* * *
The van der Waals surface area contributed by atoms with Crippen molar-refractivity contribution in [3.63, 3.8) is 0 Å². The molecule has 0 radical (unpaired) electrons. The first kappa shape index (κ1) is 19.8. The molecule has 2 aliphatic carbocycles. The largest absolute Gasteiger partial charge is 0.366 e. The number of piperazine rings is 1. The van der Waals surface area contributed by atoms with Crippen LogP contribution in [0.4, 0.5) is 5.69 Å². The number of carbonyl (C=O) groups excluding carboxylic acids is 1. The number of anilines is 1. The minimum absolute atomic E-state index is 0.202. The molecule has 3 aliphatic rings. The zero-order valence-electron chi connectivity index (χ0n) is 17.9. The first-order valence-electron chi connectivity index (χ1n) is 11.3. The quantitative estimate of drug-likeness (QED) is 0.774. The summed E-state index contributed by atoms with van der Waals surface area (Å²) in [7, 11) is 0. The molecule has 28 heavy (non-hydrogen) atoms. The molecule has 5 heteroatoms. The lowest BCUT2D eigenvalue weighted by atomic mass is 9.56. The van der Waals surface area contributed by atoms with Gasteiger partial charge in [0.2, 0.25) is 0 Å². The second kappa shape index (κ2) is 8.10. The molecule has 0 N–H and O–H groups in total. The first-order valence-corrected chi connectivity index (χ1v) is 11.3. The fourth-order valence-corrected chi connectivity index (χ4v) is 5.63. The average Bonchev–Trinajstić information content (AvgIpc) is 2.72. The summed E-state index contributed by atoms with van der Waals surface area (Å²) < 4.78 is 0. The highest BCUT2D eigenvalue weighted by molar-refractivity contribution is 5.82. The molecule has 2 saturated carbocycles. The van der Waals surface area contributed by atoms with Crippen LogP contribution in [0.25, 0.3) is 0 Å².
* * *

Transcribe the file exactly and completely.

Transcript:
The van der Waals surface area contributed by atoms with Crippen molar-refractivity contribution in [3.63, 3.8) is 0 Å². The molecule has 0 radical (unpaired) electrons. The first kappa shape index (κ1) is 19.8. The molecule has 2 aliphatic carbocycles. The largest absolute Gasteiger partial charge is 0.366 e. The number of piperazine rings is 1. The van der Waals surface area contributed by atoms with Crippen LogP contribution in [0.4, 0.5) is 5.69 Å². The number of carbonyl (C=O) groups excluding carboxylic acids is 1. The number of anilines is 1. The minimum absolute atomic E-state index is 0.202. The molecule has 3 aliphatic rings. The zero-order valence-electron chi connectivity index (χ0n) is 17.9. The first-order valence-electron chi connectivity index (χ1n) is 11.3. The quantitative estimate of drug-likeness (QED) is 0.774. The summed E-state index contributed by atoms with van der Waals surface area (Å²) in [7, 11) is 0. The molecule has 28 heavy (non-hydrogen) atoms. The molecule has 5 heteroatoms. The lowest BCUT2D eigenvalue weighted by atomic mass is 9.56. The van der Waals surface area contributed by atoms with Gasteiger partial charge in [0.2, 0.25) is 0 Å². The second kappa shape index (κ2) is 8.10. The molecule has 0 N–H and O–H groups in total. The first-order valence-corrected chi connectivity index (χ1v) is 11.3. The fourth-order valence-corrected chi connectivity index (χ4v) is 5.63. The average Bonchev–Trinajstić information content (AvgIpc) is 2.72. The summed E-state index contributed by atoms with van der Waals surface area (Å²) < 4.78 is 0. The highest BCUT2D eigenvalue weighted by molar-refractivity contribution is 5.82. The molecule has 2 saturated carbocycles. The van der Waals surface area contributed by atoms with Crippen LogP contribution in [0.25, 0.3) is 0 Å².